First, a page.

Renewable scholarships are offered each year for full-time undergraduate study at colleges, universities, and vocational schools. The scholarships for children of non-U.S.-payroll employees are managed by the San Francisco office of the Institute of International Education

Who is eligible to apply?

Applicants must be children of active employees (including retirees) of Chevron and its wholly owned subsidiaries as of the application due date.

What benefits does the scholarship provide?

Scholarship awards will range from $500 to $2,500 per year. A limited number of one-time, non-renewable $1,500 honorariums will be granted to students who demonstrate high merit but not relative financial need as outlined in our Benefits section.”

One thing leads to another: This was found on the IIE Website, which by clicking around, I found this database:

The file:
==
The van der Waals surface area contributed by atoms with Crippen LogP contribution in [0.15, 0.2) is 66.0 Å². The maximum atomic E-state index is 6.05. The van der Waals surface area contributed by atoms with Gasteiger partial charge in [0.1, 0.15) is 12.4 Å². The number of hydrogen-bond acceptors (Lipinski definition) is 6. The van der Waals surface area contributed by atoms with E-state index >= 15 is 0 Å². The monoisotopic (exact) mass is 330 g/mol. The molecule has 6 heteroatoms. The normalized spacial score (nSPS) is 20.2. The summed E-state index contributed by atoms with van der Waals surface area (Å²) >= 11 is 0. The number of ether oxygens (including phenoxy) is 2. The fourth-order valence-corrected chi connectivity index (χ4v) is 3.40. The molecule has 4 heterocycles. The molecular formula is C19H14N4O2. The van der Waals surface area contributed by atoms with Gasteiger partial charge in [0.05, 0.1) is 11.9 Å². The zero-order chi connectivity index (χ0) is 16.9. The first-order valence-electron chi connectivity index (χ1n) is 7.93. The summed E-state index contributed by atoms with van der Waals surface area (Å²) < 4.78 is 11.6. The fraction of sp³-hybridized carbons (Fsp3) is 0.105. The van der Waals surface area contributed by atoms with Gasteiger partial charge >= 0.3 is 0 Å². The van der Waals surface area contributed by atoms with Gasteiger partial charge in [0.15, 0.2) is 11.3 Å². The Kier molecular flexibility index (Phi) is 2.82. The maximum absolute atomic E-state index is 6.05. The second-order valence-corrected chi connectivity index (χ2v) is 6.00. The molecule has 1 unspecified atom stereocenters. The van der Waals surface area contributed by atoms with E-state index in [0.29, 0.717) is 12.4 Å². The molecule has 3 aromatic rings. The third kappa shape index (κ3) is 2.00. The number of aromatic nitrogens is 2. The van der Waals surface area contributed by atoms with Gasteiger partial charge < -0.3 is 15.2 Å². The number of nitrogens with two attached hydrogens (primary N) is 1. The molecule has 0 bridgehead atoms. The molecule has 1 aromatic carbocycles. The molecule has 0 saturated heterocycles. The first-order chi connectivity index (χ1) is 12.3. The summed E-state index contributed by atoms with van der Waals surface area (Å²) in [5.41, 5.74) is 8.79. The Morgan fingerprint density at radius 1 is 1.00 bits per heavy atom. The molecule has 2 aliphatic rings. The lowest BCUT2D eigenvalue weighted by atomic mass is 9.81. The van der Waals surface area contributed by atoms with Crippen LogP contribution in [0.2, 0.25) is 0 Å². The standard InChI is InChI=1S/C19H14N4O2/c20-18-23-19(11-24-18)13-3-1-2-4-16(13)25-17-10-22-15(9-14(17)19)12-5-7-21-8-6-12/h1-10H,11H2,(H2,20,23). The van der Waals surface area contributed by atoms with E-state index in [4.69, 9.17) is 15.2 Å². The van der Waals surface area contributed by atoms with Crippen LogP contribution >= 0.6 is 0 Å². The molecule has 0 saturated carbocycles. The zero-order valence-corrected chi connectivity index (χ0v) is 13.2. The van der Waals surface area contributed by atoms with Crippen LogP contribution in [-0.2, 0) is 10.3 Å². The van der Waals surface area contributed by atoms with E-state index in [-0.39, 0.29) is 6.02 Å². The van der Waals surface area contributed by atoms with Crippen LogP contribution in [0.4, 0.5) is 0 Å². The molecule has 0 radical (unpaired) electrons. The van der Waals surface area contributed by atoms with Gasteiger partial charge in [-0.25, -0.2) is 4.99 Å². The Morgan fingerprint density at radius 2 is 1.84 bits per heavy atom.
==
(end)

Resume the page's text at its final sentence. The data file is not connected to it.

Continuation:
From webpage: “IIE manages more than 200 programs with participants from more than 185 countries. In the last year alone, more than 27,000 people participated in IIE managed programs. Use our program finder to explore opportunities.”



I found the above scholarship at the following website:


Employer and Employee Scholarships at Scholarships.com  (be wary of the ads that dot this page; the information around the ads is good, but the “$10,000 Mom Scholarship ads” are not!)

I didn’t find a direct link for the Chevron Scholarship, so I had to google the title; I cut and pasted it into another browser window.

There are many more employer sponsored scholarships on this page, but buried deep within are also foundation scholarships not attached to employees but given to students.